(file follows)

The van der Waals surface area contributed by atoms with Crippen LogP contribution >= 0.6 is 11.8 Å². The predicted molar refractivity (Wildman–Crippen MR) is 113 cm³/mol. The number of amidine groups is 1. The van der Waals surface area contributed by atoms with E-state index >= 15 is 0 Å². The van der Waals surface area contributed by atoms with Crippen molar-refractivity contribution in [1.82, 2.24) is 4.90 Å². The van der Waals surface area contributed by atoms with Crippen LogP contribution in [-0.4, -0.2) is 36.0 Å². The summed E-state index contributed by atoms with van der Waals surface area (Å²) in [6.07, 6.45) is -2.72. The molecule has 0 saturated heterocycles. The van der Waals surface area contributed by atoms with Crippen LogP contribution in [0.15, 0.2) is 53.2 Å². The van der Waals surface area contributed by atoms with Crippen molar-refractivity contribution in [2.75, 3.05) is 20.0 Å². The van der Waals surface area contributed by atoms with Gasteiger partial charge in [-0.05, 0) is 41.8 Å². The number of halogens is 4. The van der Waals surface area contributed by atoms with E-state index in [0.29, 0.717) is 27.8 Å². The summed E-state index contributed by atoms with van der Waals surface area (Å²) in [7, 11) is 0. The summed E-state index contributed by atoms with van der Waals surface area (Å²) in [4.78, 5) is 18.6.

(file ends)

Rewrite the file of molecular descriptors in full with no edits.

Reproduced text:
The van der Waals surface area contributed by atoms with Crippen LogP contribution >= 0.6 is 11.8 Å². The predicted molar refractivity (Wildman–Crippen MR) is 113 cm³/mol. The number of amidine groups is 1. The van der Waals surface area contributed by atoms with E-state index >= 15 is 0 Å². The van der Waals surface area contributed by atoms with Crippen molar-refractivity contribution in [1.82, 2.24) is 4.90 Å². The van der Waals surface area contributed by atoms with Crippen LogP contribution in [-0.4, -0.2) is 36.0 Å². The summed E-state index contributed by atoms with van der Waals surface area (Å²) in [6.07, 6.45) is -2.72. The molecule has 0 saturated heterocycles. The van der Waals surface area contributed by atoms with Crippen LogP contribution in [0.15, 0.2) is 53.2 Å². The van der Waals surface area contributed by atoms with Crippen molar-refractivity contribution in [2.75, 3.05) is 20.0 Å². The van der Waals surface area contributed by atoms with Gasteiger partial charge in [-0.05, 0) is 41.8 Å². The number of halogens is 4. The van der Waals surface area contributed by atoms with E-state index in [0.29, 0.717) is 27.8 Å². The summed E-state index contributed by atoms with van der Waals surface area (Å²) in [7, 11) is 0. The summed E-state index contributed by atoms with van der Waals surface area (Å²) in [4.78, 5) is 18.6.